The shrines of Jerusalem’s Old City have been known throughout centuries as, among other things, tinderboxes of inter-religious bickering, violence, and bloodshed.
On Friday at the Western Wall, several hundred female Jewish worshipers known as “Women of the Wall’’ were targeted by rock and bottle throwing from a crowd of thousands of ultra-Orthodox Jewish demonstrators outraged by their use of prayer shawls and phylacteries traditionally restricted to men.
The image at the Western Wall evoked scenes of civil rights struggles form the 1960s. Some 500 Israeli police officers on hand formed a human barrier between the women worshipers and the surging crush of demonstrators, who taunted the women and blew whistles to drown out the worship.
Police said that about 2,000 ultra-Orthdox women initially arrived at the prayer site at the urging of rabbis in order to block the Women of the Wall group from reaching the massive stones. The peak of tension came after the hour long prayer service, as the women exited the Western Wall plaza and boarded armored buses, which were then pelted by rock throwing and spitting ultra-Orthodox demonstrators.
Police made three arrests. Mickey Rosenfeld, a police spokesman, said that the presence of Israeli security forces prevented the outbreak of violent riot. He predicted that the confrontation will to escalate next time if a compromise is not found.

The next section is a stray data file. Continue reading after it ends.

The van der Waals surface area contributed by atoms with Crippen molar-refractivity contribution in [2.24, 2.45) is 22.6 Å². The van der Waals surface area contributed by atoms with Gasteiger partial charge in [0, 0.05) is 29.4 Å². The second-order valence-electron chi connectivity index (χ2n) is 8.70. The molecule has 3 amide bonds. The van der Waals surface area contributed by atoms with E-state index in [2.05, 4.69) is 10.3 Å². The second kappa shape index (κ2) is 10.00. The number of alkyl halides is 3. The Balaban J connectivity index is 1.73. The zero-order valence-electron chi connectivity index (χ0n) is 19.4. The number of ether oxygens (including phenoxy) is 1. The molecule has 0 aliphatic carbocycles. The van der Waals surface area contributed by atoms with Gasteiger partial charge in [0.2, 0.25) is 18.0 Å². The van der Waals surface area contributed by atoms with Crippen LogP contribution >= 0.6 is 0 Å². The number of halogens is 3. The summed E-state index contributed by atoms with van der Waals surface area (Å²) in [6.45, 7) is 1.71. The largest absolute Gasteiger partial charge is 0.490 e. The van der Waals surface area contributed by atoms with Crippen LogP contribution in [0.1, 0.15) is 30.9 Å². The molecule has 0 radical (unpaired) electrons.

The prayer service marked the first time that women from non-Orthodox Jewish denominations held services at the Western Wall with the backing of a Supreme Court ruling instructing police that they be allowed avail themselves of the egalitarian rituals long accepted by Conservative and Reform denominations based in North America.
The group has been praying at the wall for 24 years monthly. The Friday service came a day after Israel’s national holiday to mark the capture of the Old City 46 years ago from Jordan. Indeed, Women of the Wall Chairwoman Anat Hoffman likened the milestone this morning to the capture of wall by Israeli paratroopers in the 1967 Arab Israeli War. “We are continuing in the path of the paratroopers who liberated the Kotel.
Shmuel Rabinowitz, the Rabbi of the Western Wall, expressed regret over the day’s events in an video interview with the Jerusalem Post.
“This isn’t the Western Wall we prayed for,’’ he said. “There is a place at the Western Wall for every Jew. I’m not sure there is a place for every opinion. That is simply a recipe for an explosion. There is no such option.”
Amid concern that the controversy will alienate conservative and reform Jews from Israel, the government has proposed as a compromise to set up a separate prayer area along the Western Wall.
The dispute could widen an already existing gap over Israeli policies toward the Palestinians between the more liberal Jewish community in North America and Israeli Jewry, said Yossi Klein Halevi, a fellow at the Shalom Hartman Institute in Jerusalem.
“That is what makes this such a dangerous moment,’’ he said. “This is turning into an increasingly ugly confrontation between streams of Judaism. “The Western Wall, which is supposed to unite Jews, is increasingly dividing us.’’
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